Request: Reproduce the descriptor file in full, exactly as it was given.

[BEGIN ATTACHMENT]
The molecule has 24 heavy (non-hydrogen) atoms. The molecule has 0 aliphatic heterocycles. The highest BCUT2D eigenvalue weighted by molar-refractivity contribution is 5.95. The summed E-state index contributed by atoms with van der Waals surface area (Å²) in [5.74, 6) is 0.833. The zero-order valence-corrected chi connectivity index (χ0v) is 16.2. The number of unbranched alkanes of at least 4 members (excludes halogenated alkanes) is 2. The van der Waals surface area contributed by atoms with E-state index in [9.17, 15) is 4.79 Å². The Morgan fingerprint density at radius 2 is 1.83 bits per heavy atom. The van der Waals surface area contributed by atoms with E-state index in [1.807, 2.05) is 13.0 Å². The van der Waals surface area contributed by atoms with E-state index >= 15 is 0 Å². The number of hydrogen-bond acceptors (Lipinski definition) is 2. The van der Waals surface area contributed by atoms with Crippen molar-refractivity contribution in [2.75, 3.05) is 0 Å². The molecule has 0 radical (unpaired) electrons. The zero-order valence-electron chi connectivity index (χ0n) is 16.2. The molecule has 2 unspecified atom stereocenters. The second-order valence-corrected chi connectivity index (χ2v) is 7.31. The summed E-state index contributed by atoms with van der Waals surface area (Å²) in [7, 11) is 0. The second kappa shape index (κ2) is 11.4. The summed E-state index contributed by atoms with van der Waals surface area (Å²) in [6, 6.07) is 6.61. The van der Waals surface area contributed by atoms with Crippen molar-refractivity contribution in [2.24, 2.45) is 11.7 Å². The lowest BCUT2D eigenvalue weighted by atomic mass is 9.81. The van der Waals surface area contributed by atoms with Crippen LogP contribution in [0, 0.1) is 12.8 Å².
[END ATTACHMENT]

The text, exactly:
The molecule has 24 heavy (non-hydrogen) atoms. The molecule has 0 aliphatic heterocycles. The highest BCUT2D eigenvalue weighted by molar-refractivity contribution is 5.95. The summed E-state index contributed by atoms with van der Waals surface area (Å²) in [5.74, 6) is 0.833. The zero-order valence-corrected chi connectivity index (χ0v) is 16.2. The number of unbranched alkanes of at least 4 members (excludes halogenated alkanes) is 2. The van der Waals surface area contributed by atoms with E-state index in [9.17, 15) is 4.79 Å². The Morgan fingerprint density at radius 2 is 1.83 bits per heavy atom. The van der Waals surface area contributed by atoms with E-state index in [1.807, 2.05) is 13.0 Å². The van der Waals surface area contributed by atoms with E-state index >= 15 is 0 Å². The number of hydrogen-bond acceptors (Lipinski definition) is 2. The van der Waals surface area contributed by atoms with Crippen molar-refractivity contribution in [2.75, 3.05) is 0 Å². The molecule has 0 radical (unpaired) electrons. The zero-order valence-electron chi connectivity index (χ0n) is 16.2. The molecule has 2 unspecified atom stereocenters. The second-order valence-corrected chi connectivity index (χ2v) is 7.31. The summed E-state index contributed by atoms with van der Waals surface area (Å²) in [7, 11) is 0. The second kappa shape index (κ2) is 11.4. The summed E-state index contributed by atoms with van der Waals surface area (Å²) in [6, 6.07) is 6.61. The van der Waals surface area contributed by atoms with Crippen molar-refractivity contribution in [2.24, 2.45) is 11.7 Å². The lowest BCUT2D eigenvalue weighted by atomic mass is 9.81. The van der Waals surface area contributed by atoms with Crippen LogP contribution in [0, 0.1) is 12.8 Å².